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Lumberton woman's death prompts new domestic violence legislation

 Sherry Hammonds, center, testifies about the killing of her daughter Kayla at a legislative committee hearing on Tuesday.
screengrab, Legislative Session stream
N.C. General Assembly
Sherry Hammonds, center, testifies about the killing of her daughter Kayla at a legislative committee hearing on Tuesday.

North Carolina lawmakers want to make it easier for domestic violence victims to testify remotely, so they won’t have to encounter their abusers in a courtroom.

The legislation is named for Kayla Hammonds, a 31-year-old Lumberton woman who was stabbed to death by her ex-boyfriend last year at a Food Lion grocery store.

Hammonds’ family says she missed a court date when she was supposed to testify about the boyfriend’s abuse. She was too scared to confront him, but her absence meant that charges against him were dropped.

Kayla’s mom, Sherry, called for action at a press conference.

"It’s just really hard on a day-to-day basis, knowing what happened to her and why it happened," she said Tuesday. "It should not have happened that way, she should have had better protections. And there should be better laws out there for (victims of) domestic violence, women and men."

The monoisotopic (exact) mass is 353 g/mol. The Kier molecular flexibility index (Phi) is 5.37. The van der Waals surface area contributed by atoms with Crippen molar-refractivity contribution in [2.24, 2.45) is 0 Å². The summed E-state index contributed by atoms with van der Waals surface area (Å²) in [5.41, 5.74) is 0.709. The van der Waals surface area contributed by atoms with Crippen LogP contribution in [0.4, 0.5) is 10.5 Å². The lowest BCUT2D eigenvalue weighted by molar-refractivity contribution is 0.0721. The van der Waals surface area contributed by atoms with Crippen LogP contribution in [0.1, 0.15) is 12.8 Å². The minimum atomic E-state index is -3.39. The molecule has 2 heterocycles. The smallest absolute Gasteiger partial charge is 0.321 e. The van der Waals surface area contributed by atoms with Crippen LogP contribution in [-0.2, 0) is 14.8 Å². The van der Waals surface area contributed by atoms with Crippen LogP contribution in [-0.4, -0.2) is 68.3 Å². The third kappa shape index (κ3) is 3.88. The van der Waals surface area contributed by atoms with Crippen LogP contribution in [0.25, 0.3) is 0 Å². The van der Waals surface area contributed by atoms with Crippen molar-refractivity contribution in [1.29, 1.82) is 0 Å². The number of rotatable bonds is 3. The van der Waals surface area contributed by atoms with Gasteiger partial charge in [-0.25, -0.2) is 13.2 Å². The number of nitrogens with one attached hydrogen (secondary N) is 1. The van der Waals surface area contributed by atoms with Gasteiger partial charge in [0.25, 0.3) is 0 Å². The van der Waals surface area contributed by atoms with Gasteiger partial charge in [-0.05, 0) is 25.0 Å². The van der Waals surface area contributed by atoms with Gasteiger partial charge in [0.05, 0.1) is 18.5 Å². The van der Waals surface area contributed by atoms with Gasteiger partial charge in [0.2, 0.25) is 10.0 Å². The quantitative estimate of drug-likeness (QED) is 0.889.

The bill, called Kayla's Act, would also extend the statute of limitations for misdemeanor domestic violence cases from two years to 10 years. Prosecutors hope that will allow them to revisit older cases where the victim's unwillingness to testify in a courtroom prevented charges from moving forward.

Kayla Hammonds' grandfather, J.W. Hammonds, said he contacted state Sen. Danny Britt, R-Robeson, after her killing. He quickly agreed to draft legislation.

"If there was a law similar to Kayla’s law a year or two ago, Kayla would be here," J.W. Hammonds said.

Sen. Buck Newton, R-Wilson, is co-sponsoring the bill, and an identical one has been filed in the House.

"We want victims of domestic violence to seek help, we don’t want them to avoid help," Newton said. "We need to minimize the fear that their abusers have instilled in them."

The bill passed its first Senate committee Tuesday; Britt said it could pass the full Senate as soon as next week.

Colin Campbell covers politics for WUNC as the station's capitol bureau chief.
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